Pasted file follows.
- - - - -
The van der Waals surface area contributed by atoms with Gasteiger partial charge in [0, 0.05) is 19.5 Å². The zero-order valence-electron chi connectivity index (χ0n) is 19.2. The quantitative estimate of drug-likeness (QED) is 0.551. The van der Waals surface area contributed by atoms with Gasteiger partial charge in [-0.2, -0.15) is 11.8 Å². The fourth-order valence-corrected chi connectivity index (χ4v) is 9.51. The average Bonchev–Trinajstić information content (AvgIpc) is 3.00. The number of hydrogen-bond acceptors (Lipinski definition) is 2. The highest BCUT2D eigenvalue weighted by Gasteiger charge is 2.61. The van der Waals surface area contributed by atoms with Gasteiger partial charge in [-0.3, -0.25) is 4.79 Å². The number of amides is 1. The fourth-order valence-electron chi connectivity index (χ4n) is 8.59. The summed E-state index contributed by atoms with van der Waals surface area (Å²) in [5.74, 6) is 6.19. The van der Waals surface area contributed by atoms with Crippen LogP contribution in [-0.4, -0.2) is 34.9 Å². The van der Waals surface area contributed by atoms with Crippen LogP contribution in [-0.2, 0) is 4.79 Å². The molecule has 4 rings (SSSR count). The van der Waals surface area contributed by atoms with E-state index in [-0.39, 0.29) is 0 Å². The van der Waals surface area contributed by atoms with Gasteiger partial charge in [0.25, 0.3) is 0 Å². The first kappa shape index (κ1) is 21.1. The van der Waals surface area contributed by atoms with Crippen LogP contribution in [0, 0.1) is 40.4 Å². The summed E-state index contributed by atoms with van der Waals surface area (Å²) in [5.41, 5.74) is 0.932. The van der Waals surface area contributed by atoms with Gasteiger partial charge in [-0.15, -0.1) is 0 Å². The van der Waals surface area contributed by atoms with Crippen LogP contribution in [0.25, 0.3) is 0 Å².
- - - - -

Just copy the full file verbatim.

The van der Waals surface area contributed by atoms with Gasteiger partial charge in [0, 0.05) is 19.5 Å². The zero-order valence-electron chi connectivity index (χ0n) is 19.2. The quantitative estimate of drug-likeness (QED) is 0.551. The van der Waals surface area contributed by atoms with Gasteiger partial charge in [-0.2, -0.15) is 11.8 Å². The fourth-order valence-corrected chi connectivity index (χ4v) is 9.51. The average Bonchev–Trinajstić information content (AvgIpc) is 3.00. The number of hydrogen-bond acceptors (Lipinski definition) is 2. The highest BCUT2D eigenvalue weighted by Gasteiger charge is 2.61. The van der Waals surface area contributed by atoms with Gasteiger partial charge in [-0.3, -0.25) is 4.79 Å². The number of amides is 1. The fourth-order valence-electron chi connectivity index (χ4n) is 8.59. The summed E-state index contributed by atoms with van der Waals surface area (Å²) in [5.74, 6) is 6.19. The van der Waals surface area contributed by atoms with Crippen LogP contribution in [-0.4, -0.2) is 34.9 Å². The van der Waals surface area contributed by atoms with Crippen LogP contribution in [-0.2, 0) is 4.79 Å². The molecule has 4 rings (SSSR count). The van der Waals surface area contributed by atoms with E-state index in [-0.39, 0.29) is 0 Å². The van der Waals surface area contributed by atoms with Gasteiger partial charge in [0.25, 0.3) is 0 Å². The first kappa shape index (κ1) is 21.1. The van der Waals surface area contributed by atoms with Crippen LogP contribution in [0, 0.1) is 40.4 Å². The summed E-state index contributed by atoms with van der Waals surface area (Å²) in [5.41, 5.74) is 0.932. The van der Waals surface area contributed by atoms with Gasteiger partial charge in [-0.15, -0.1) is 0 Å². The van der Waals surface area contributed by atoms with Crippen LogP contribution in [0.25, 0.3) is 0 Å².